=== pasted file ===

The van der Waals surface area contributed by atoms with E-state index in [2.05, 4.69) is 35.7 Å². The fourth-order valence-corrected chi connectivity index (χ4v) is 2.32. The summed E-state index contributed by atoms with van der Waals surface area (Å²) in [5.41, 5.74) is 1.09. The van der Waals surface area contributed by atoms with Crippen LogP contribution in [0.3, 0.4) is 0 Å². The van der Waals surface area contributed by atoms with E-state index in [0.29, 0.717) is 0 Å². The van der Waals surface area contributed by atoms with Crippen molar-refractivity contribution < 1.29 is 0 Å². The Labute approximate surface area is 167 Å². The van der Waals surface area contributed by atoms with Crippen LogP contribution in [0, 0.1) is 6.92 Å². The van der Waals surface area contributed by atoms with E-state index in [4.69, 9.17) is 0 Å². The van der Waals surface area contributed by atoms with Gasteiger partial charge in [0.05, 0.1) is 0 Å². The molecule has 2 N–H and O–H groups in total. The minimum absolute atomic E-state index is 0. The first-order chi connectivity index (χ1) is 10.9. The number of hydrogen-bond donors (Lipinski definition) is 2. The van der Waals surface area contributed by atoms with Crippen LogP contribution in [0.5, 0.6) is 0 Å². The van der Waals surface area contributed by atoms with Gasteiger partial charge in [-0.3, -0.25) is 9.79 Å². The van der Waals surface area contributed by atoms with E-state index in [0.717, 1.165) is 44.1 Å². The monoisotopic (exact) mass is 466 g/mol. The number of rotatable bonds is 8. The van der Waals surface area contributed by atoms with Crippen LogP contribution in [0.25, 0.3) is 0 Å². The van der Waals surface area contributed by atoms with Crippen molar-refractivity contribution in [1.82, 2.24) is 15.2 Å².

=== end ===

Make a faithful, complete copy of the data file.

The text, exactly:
The van der Waals surface area contributed by atoms with E-state index in [2.05, 4.69) is 35.7 Å². The fourth-order valence-corrected chi connectivity index (χ4v) is 2.32. The summed E-state index contributed by atoms with van der Waals surface area (Å²) in [5.41, 5.74) is 1.09. The van der Waals surface area contributed by atoms with Crippen LogP contribution in [0.3, 0.4) is 0 Å². The van der Waals surface area contributed by atoms with E-state index in [0.29, 0.717) is 0 Å². The van der Waals surface area contributed by atoms with Crippen molar-refractivity contribution < 1.29 is 0 Å². The Labute approximate surface area is 167 Å². The van der Waals surface area contributed by atoms with Crippen LogP contribution in [0, 0.1) is 6.92 Å². The van der Waals surface area contributed by atoms with E-state index in [4.69, 9.17) is 0 Å². The van der Waals surface area contributed by atoms with Gasteiger partial charge in [0.05, 0.1) is 0 Å². The molecule has 2 N–H and O–H groups in total. The minimum absolute atomic E-state index is 0. The first-order chi connectivity index (χ1) is 10.9. The number of hydrogen-bond donors (Lipinski definition) is 2. The van der Waals surface area contributed by atoms with Crippen LogP contribution in [0.5, 0.6) is 0 Å². The van der Waals surface area contributed by atoms with Gasteiger partial charge in [-0.3, -0.25) is 9.79 Å². The van der Waals surface area contributed by atoms with E-state index in [0.717, 1.165) is 44.1 Å². The monoisotopic (exact) mass is 466 g/mol. The number of rotatable bonds is 8. The van der Waals surface area contributed by atoms with Crippen LogP contribution in [0.25, 0.3) is 0 Å². The van der Waals surface area contributed by atoms with Crippen molar-refractivity contribution in [1.82, 2.24) is 15.2 Å².